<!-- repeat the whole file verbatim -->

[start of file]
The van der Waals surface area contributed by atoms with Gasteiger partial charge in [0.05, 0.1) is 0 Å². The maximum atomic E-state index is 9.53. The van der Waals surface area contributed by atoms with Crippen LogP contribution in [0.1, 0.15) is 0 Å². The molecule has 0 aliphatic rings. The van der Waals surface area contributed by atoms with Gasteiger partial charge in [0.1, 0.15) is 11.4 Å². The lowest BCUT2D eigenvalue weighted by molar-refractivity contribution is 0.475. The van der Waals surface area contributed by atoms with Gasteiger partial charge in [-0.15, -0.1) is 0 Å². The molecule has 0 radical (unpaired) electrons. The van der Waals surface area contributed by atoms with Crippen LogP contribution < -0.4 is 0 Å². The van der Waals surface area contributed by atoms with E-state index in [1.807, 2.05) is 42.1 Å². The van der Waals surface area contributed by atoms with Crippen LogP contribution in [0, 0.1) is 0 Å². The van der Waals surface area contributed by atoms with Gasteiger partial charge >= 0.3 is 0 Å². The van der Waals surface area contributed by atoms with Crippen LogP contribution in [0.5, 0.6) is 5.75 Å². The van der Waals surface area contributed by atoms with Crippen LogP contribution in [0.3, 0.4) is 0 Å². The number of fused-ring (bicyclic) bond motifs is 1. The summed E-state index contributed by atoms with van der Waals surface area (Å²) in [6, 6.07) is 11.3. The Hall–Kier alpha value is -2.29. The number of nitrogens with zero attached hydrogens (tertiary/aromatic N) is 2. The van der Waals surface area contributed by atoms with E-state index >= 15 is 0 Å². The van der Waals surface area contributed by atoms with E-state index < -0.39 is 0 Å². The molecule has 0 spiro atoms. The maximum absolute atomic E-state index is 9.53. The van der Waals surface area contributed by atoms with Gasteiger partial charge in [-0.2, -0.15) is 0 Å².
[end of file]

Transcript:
The van der Waals surface area contributed by atoms with Gasteiger partial charge in [0.05, 0.1) is 0 Å². The maximum atomic E-state index is 9.53. The van der Waals surface area contributed by atoms with Crippen LogP contribution in [0.1, 0.15) is 0 Å². The molecule has 0 aliphatic rings. The van der Waals surface area contributed by atoms with Gasteiger partial charge in [0.1, 0.15) is 11.4 Å². The lowest BCUT2D eigenvalue weighted by molar-refractivity contribution is 0.475. The van der Waals surface area contributed by atoms with Gasteiger partial charge in [-0.15, -0.1) is 0 Å². The molecule has 0 radical (unpaired) electrons. The van der Waals surface area contributed by atoms with Crippen LogP contribution < -0.4 is 0 Å². The van der Waals surface area contributed by atoms with E-state index in [1.807, 2.05) is 42.1 Å². The van der Waals surface area contributed by atoms with Crippen LogP contribution in [0, 0.1) is 0 Å². The van der Waals surface area contributed by atoms with Gasteiger partial charge >= 0.3 is 0 Å². The van der Waals surface area contributed by atoms with Crippen LogP contribution in [0.5, 0.6) is 5.75 Å². The van der Waals surface area contributed by atoms with Crippen LogP contribution in [0.3, 0.4) is 0 Å². The number of fused-ring (bicyclic) bond motifs is 1. The summed E-state index contributed by atoms with van der Waals surface area (Å²) in [6, 6.07) is 11.3. The Hall–Kier alpha value is -2.29. The number of nitrogens with zero attached hydrogens (tertiary/aromatic N) is 2. The van der Waals surface area contributed by atoms with E-state index >= 15 is 0 Å². The van der Waals surface area contributed by atoms with E-state index < -0.39 is 0 Å². The molecule has 0 spiro atoms. The maximum absolute atomic E-state index is 9.53. The van der Waals surface area contributed by atoms with Gasteiger partial charge in [-0.2, -0.15) is 0 Å².